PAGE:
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Nobody should be asked to adopt the mantra of a 20th century Chicago Cubs fan who reacted to decades of losses by saying, “No need to get upset. Everyone has a bad century now and again.”

Value investors can relate. While it hasn’t been a century of poor returns for value stocks, for some, it may feel like it.

As the severity of the pandemic became clear early last year, companies that stood to benefit from lockdowns and a wholesale shift to online activity separated themselves from the broader market. Many technology executives mentioned they saw their businesses experience years of growth in a matter of weeks.

Netflix added more subscribers in the first six months of last year than the three previous years combined. Wayfair sold more furniture in a single quarter than they did in all of 2018. Zoom Technologies became a verb.

As has been said, “There are weeks where decades happen.” Unfortunately for value investing disciples, the major benefactors of the demand surge were classic growth stocks.

According to the S&P and Dow Jones indices, technology stocks finished the year up nearly 44%, while energy stocks were down roughly 34% over the same period. The 78% spread between the best and worst performing S&P sectors was the widest annual spread since 2000.

However, since September, the market’s advance has extended to other areas, which indicates that a rotation to value has been underway. Since July 1, 2020, large cap and small cap value stocks have beaten their growth counterparts by 4% and 5%, respectively, through the Jan. 7, 2021 market close.

Admittedly, six months of strong relative performance for value stocks does not make up for four years of poor returns. And attempting to forecast the market’s future direction is always an exercise in futility.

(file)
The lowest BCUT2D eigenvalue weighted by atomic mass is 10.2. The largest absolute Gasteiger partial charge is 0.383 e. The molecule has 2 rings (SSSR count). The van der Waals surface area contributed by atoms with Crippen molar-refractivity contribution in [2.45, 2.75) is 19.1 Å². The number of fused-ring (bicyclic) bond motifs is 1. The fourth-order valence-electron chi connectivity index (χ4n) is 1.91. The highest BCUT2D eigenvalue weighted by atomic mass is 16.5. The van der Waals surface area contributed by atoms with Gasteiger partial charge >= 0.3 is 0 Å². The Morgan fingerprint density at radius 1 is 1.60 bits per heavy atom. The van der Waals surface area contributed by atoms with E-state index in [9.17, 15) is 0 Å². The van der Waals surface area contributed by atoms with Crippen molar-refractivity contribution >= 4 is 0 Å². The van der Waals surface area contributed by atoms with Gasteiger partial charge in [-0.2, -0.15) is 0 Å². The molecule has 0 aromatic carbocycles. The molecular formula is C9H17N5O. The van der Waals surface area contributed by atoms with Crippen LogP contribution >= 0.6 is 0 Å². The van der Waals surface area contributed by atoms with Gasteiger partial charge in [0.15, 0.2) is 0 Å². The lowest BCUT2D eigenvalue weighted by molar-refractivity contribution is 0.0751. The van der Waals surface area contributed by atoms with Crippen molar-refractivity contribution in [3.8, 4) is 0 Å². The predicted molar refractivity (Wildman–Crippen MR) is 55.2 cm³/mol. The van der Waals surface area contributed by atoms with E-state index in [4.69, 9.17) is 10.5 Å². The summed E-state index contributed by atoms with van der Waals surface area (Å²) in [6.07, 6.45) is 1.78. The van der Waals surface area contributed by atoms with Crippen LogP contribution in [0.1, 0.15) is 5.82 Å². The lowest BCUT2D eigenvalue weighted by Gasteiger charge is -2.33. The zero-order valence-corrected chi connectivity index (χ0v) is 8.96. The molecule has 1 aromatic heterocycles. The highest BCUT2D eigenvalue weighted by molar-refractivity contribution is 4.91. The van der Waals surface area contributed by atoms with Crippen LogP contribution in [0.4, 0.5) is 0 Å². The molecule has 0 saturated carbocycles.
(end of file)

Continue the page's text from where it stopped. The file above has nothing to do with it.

But if the economic recovery in 2021 is stronger than believed, the scarcity value of high growth companies could diminish and allow the continued rotation to cheaper, value stocks. This does not mean 2020’s market winners will become losers; rather, the market’s gains could be more broadly distributed than in recent years.

And while economic growth could serve as one tailwind for value stocks, another could be inflation.

The Fed’s liquidity cocktail of bond purchases and increased money supply has seemingly led to higher stock prices, yet it hasn’t led to higher expected inflation. That may be because the money has been used to pay down expensive credit card debt or put into savings.

U.S. consumers paid down roughly $200 billion of credit card debt last year; we have less credit card debt today than we did in 2008 with a population that has increased by 30 million people. And the current U.S. personal savings rate is 12.9%, the highest reading since the early 1980s.

Consumers prioritized their personal balance sheets in 2020. If the economy becomes more “normal” in 2021, it would be logical to expect consumption to accelerate. More money flowing through the economy, rather than sitting idle in a savings account, could put upward pressure on inflation.

Sectors that have trailed the market, such as banks and energy stocks, could move from laggards to leaders. Energy stocks benefit from higher energy prices and financial stocks benefit from higher interest rates, both of which are products of higher inflation.

In addition, non-U.S. stocks would likely perform better in an inflationary scenario. Their earnings come mostly from abroad and price in other currencies that, when translated into less valuable dollars thanks to inflation, make those foreign earnings more valuable.

There are reasons to remain optimistic. A vaccine is here, and while the initial rollout has been slower than expected, it is expected to be administered to tens of millions of people over the next few months. Nothing is ensured, but some semblance of normalcy could coincide with a more normal market environment. If economic growth and inflation pick up, it’s not unreasonable to envision a world where new market leadership emerges from something other than technology stocks.

In 2021, hope springs eternal, and chances are it won’t be another losing decade for value stocks.


This is intended for informational purposes only and should not be construed as personalized financial advice. Please consult your financial professional regarding your unique circumstances.

Author Daniel G. Noonan Investment Research Analyst

Danny has been involved in the financial services industry since 2013. He earned a bachelor’s degree in economics from the University of Missouri.

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